Vang said there is now a Hmong chapter of the Minnesota Deer Hunters Association in the Twin Cities area, and it works to open communication with other chapters in the state and raise money for new hunting land.
He said it’s part of sharing the message that Hmong hunters are hunters, too, and have the same goals.
Cha Neng Vang came to the U.S. in September 1988, living in the Twin Cities until moving to Winona in June 2010. He had relatives there, and with them he learned the ropes of hunting in Minnesota. He said he’s only made one mistake in the field: He shot a buck he considered to be eight points, and he was fined because one of the points was too short.
He paid the fine, and the deer was confiscated. “They took the deer and that’s the end of the story,” he said.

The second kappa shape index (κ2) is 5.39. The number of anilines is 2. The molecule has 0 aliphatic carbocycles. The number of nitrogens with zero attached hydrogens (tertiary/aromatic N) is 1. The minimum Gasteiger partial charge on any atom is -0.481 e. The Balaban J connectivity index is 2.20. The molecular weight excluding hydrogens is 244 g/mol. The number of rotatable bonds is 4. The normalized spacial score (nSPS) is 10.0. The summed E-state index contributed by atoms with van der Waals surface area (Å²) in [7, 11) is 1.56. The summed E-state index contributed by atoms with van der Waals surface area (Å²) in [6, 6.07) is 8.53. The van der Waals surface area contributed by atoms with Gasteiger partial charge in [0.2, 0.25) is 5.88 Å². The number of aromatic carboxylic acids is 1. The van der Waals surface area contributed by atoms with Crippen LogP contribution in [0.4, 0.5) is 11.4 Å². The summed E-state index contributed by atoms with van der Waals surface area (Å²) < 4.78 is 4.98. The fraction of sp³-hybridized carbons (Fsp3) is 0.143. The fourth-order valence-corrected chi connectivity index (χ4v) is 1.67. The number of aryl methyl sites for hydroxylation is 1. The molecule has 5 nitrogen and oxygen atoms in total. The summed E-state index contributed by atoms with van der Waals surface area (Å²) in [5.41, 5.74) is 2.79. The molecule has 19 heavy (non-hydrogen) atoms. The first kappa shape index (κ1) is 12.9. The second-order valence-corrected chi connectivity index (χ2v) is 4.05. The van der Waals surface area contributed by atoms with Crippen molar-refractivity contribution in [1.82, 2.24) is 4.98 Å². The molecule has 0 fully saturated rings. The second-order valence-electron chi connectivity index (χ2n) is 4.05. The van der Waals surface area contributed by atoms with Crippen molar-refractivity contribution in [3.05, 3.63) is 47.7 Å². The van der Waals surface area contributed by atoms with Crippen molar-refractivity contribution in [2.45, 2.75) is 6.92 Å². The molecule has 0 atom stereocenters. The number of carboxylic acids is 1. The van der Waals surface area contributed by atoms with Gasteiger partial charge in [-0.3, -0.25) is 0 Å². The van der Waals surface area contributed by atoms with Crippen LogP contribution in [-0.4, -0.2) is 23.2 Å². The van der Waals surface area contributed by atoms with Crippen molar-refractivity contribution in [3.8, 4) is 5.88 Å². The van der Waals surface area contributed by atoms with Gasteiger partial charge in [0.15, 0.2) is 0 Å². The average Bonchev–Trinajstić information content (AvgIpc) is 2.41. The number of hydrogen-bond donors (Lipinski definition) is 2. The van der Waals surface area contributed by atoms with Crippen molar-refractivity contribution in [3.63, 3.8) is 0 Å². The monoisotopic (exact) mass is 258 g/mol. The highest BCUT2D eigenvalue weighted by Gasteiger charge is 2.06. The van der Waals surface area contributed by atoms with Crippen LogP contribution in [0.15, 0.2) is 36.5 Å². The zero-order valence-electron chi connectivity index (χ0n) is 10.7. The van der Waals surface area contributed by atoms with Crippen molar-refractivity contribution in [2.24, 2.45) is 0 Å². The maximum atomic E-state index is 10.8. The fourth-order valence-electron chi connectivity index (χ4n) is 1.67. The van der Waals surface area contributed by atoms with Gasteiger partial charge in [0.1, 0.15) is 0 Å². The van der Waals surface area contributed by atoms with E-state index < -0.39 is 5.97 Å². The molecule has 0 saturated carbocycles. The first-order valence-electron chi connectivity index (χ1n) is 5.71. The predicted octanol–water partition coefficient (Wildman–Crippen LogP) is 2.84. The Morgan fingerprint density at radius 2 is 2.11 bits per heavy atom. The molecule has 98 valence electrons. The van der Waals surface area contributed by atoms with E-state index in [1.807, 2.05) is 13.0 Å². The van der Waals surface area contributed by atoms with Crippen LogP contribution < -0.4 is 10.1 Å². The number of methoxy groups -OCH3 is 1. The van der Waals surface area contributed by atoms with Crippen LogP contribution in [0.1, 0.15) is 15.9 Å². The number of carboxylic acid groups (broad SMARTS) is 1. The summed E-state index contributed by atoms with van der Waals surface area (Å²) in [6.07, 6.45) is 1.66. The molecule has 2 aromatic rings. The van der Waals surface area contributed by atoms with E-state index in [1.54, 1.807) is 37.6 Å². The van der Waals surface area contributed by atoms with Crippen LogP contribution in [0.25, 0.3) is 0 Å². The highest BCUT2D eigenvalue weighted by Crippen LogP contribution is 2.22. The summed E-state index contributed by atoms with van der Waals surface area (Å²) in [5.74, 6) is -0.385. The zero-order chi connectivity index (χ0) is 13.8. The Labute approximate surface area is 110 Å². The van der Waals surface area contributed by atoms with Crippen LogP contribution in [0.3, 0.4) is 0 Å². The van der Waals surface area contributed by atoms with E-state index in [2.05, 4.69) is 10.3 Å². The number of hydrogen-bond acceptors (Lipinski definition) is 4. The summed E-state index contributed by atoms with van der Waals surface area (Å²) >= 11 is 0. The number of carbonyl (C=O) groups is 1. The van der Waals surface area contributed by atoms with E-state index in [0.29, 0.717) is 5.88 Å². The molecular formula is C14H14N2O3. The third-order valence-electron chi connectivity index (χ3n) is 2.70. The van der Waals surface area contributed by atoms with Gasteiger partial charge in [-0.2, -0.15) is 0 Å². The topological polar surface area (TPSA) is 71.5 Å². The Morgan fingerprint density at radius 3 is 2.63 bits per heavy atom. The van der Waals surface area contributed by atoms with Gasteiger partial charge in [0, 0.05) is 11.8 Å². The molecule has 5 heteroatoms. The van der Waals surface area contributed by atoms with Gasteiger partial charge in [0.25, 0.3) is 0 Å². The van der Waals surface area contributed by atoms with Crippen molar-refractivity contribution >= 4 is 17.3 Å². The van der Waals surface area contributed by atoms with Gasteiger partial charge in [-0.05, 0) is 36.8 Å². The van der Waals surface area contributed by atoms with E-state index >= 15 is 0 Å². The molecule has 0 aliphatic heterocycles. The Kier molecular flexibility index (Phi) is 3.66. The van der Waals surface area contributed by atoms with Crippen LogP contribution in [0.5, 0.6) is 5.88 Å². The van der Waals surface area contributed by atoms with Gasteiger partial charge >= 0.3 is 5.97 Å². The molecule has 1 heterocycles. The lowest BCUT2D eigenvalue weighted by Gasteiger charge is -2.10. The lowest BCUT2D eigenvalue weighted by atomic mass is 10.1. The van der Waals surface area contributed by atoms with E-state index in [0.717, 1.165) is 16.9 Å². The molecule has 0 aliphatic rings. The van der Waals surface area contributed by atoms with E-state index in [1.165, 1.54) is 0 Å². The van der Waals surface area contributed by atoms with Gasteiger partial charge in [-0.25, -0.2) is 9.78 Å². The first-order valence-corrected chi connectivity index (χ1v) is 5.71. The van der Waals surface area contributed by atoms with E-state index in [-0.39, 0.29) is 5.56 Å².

He has never had a confrontation with other hunters, though every season, he hears about gun accidents and even conflicts, he said. He said he sometimes feels like white Americans don’t expect to see Hmong people hunting.
In Laos, Cha Neng’s large family raised some animals and grew their own food, but it wasn’t enough. So they hunted, mostly for small game such as pheasant, quail and porcupines. Wild boar was common and a staple. Deer were rare, but very large, so when somebody shot a deer, the whole village came to help carry it back from the forest.
Cha Neng said preparing and cooking animals for meals was also different in Laos, because they did not have a refrigerator or a freezer. They smoked much of their meat, which allowed them to keep it and cook it in vegetable dishes.
In that situation, “we hardly leave anything out,” he said. “We boil the bone with other vegetables, too.”
Hunting remains an important part of Cha Neng’s life. He usually goes with a few family members. When he gets a deer he splits it among his large family. They put the meat in the freezer instead of smoking it, but they still cook the same kinds of dishes, boiling the venison with lots of savory vegetables.